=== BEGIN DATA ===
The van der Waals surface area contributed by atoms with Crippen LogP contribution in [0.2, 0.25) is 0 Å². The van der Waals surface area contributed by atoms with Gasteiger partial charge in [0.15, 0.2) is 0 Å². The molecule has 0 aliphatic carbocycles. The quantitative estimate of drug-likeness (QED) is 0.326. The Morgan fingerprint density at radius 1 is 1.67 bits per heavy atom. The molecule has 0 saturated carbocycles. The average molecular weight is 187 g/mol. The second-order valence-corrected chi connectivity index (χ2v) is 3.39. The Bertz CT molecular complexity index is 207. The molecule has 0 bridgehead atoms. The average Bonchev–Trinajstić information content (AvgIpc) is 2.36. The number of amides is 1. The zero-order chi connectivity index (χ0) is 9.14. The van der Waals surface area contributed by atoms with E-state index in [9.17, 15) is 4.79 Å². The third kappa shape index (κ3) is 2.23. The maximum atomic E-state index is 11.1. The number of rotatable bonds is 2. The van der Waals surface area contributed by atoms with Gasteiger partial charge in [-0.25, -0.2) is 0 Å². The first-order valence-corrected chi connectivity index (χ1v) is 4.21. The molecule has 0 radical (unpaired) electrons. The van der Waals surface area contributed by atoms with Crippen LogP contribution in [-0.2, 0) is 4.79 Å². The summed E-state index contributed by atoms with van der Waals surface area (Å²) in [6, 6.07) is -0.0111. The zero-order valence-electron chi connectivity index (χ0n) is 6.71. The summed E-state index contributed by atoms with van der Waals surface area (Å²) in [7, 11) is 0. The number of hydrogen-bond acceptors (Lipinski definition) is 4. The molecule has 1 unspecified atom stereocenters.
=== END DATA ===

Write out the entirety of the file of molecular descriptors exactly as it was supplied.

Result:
The van der Waals surface area contributed by atoms with Crippen LogP contribution in [0.2, 0.25) is 0 Å². The van der Waals surface area contributed by atoms with Gasteiger partial charge in [0.15, 0.2) is 0 Å². The molecule has 0 aliphatic carbocycles. The quantitative estimate of drug-likeness (QED) is 0.326. The Morgan fingerprint density at radius 1 is 1.67 bits per heavy atom. The molecule has 0 saturated carbocycles. The average molecular weight is 187 g/mol. The second-order valence-corrected chi connectivity index (χ2v) is 3.39. The Bertz CT molecular complexity index is 207. The molecule has 0 bridgehead atoms. The average Bonchev–Trinajstić information content (AvgIpc) is 2.36. The number of amides is 1. The zero-order chi connectivity index (χ0) is 9.14. The van der Waals surface area contributed by atoms with E-state index in [9.17, 15) is 4.79 Å². The third kappa shape index (κ3) is 2.23. The maximum atomic E-state index is 11.1. The number of rotatable bonds is 2. The van der Waals surface area contributed by atoms with Gasteiger partial charge in [-0.25, -0.2) is 0 Å². The first-order valence-corrected chi connectivity index (χ1v) is 4.21. The molecule has 0 radical (unpaired) electrons. The van der Waals surface area contributed by atoms with Crippen LogP contribution in [-0.2, 0) is 4.79 Å². The summed E-state index contributed by atoms with van der Waals surface area (Å²) in [6, 6.07) is -0.0111. The zero-order valence-electron chi connectivity index (χ0n) is 6.71. The summed E-state index contributed by atoms with van der Waals surface area (Å²) in [7, 11) is 0. The number of hydrogen-bond acceptors (Lipinski definition) is 4. The molecule has 1 unspecified atom stereocenters.